Good Morning
Good Morning

'Don Jon' review: Honest, funny sex comedy

Joseph Gordon-Levitt and Scarlett Johansson in a scene

Joseph Gordon-Levitt and Scarlett Johansson in a scene from "Don Jon." Credit: AP

"I don't gotta say anything, I don't gotta do anything," says Jon Martello, the porn-addicted hero of Joseph Gordon-Levitt's "Don Jon." That's his general explanation, but you'll have to see the movie to hear the down-and-dirty specifics. Rarely has a film offered such raw and honest talk -- with visuals, too -- about male sexuality.

"Don Jon" is the writing and directing debut of its star, 32-year-old Gordon-Levitt, and it's a fresh, funny, thoroughly off-color and winningly off-the-wall film. It might seem surprising from a guy whose credits include "The Dark Knight Rises" and "G.I. Joe: The Rise of Cobra," but fans have long suspected that his heart belonged to small-scale labors of love like "Brick" and "50/50." His movie is tough to categorize -- a sensitive sex comedy with glimmers of the downbeat classic "Carnal Knowledge"? -- and that's exactly what makes it such an unexpected treat.

Initially, "Don Jon" promises only the broadest humor. Gordon-Levitt plays Jon as an Italian-American stereotype with a gold chain, hard-won musculature and a none-too-convincing New Jersey accent. Jon's regular routine -- hit the club, hang with the boys (Rob Brown and Jeremy Luke), take home something in high heels -- screeches to a halt when he meets Barbara Sugarman. A gum-snapping Catholic princess played by a ferociously funny Scarlett Johansson, Barbara has the audacity to demand commitment in return for her favors. To everyone's surprise, Jon agrees.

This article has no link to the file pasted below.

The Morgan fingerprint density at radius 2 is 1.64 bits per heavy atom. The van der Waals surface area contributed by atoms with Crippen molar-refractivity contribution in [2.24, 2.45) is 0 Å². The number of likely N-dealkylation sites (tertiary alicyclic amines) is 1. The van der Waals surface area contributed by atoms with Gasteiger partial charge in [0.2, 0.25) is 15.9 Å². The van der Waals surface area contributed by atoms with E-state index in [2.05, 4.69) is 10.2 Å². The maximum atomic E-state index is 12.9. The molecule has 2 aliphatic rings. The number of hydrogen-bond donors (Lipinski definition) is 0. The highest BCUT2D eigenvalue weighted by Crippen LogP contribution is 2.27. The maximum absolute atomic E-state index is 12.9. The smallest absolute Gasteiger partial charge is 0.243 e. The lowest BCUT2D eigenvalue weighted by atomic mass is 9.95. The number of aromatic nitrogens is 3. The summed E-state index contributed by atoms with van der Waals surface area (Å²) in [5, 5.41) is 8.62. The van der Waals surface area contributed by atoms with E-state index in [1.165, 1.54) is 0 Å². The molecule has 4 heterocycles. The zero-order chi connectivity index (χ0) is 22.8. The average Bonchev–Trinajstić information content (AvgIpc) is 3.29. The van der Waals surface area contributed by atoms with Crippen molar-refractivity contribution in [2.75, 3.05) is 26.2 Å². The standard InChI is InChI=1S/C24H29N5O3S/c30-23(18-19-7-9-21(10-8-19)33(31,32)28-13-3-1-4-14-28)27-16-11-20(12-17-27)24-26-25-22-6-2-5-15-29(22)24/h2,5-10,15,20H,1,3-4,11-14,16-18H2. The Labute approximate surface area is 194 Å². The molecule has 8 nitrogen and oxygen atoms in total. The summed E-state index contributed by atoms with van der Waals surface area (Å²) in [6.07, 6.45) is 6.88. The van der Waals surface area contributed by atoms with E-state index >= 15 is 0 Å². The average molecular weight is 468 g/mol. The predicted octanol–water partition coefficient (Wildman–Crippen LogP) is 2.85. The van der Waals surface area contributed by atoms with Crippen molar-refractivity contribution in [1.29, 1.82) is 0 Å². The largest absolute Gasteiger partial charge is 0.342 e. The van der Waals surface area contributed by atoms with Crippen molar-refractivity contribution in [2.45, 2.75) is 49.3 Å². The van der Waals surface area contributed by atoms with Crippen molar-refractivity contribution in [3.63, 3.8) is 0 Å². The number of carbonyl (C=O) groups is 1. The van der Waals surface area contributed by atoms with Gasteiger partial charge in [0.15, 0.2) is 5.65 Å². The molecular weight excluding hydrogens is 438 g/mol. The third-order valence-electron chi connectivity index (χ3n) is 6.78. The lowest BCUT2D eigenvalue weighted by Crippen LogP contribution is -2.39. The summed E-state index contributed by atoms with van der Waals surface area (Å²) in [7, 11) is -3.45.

He loves her, and so do his impossible parents (Tony Danza and Glenne Headly, in full-blown "All in the Family" mode). One problem: Jon remains so addicted to online pornography that he's at his laptop nearly 10 times a day. (His Pavlovian response to the MacBook start-up chord is a running gag, and rather permissive product placement by Apple.) Barbara is disgusted but Jon can't stop, and their relationship begins to fray.

A different filmmaker might have taken this story in any number of predictable directions. But Gordon-Levitt's deceptively simple characters keep surprising us, revealing new sides of themselves until a more interesting and complicated picture emerges. There's also a welcome X factor in Esther (Julianne Moore), an unhinged but very perceptive woman who throws Jon, and us, delightfully off-balance.

None of this should work, but -- aside from that accent -- it does. It's a special movie from a familiar face who just might have a whole new career.

PLOT A confident ladies' man struggles with an addiction to pornography.

RATING R (nudity, strong language, adult themes)

CAST Joseph Gordon-Levitt, Scarlett Johansson, Julianne Moore


BOTTOM LINE A sex comedy with rare honesty, intelligence and insight from new auteur Gordon-Levitt. Fresh, funny and full of sneak-attack charm.



"Don Jon," which opens Friday, marks the screenwriting and directorial debut of Joseph Gordon-Levitt, who also stars as a Lothario with a porn addiction.

So, how did he feel about directing himself on screen? "There's no room for doubt," he says, adding that he did have his doubts in the writing process. "You know, those voices in your head: 'Maybe this isn't the one I should do. I don't know if I'm really good enough to do this, other people could do this better' -- you always have those feelings, those thoughts."

Gordon-Levitt showed the first draft of his script to Rian Johnson, his director on "Looper" and "Brick." "And when Rian said you really have something here, from that point forward I was resolved to leave my doubts aside and finish the thing."

He said he paid attention while working with directors Christopher Nolan on "Inception" and Steven Spielberg on "Lincoln." "The truth is that an actor's performance is not just made by the actor. So much of that performance has to do with the camera, the editing, the music, et cetera," he says. "And with 'Don Jon,' I was just envisioning all of those elements together while I was writing it and figured, I should direct this."

-- The Philadelphia Inquirer

More Entertainment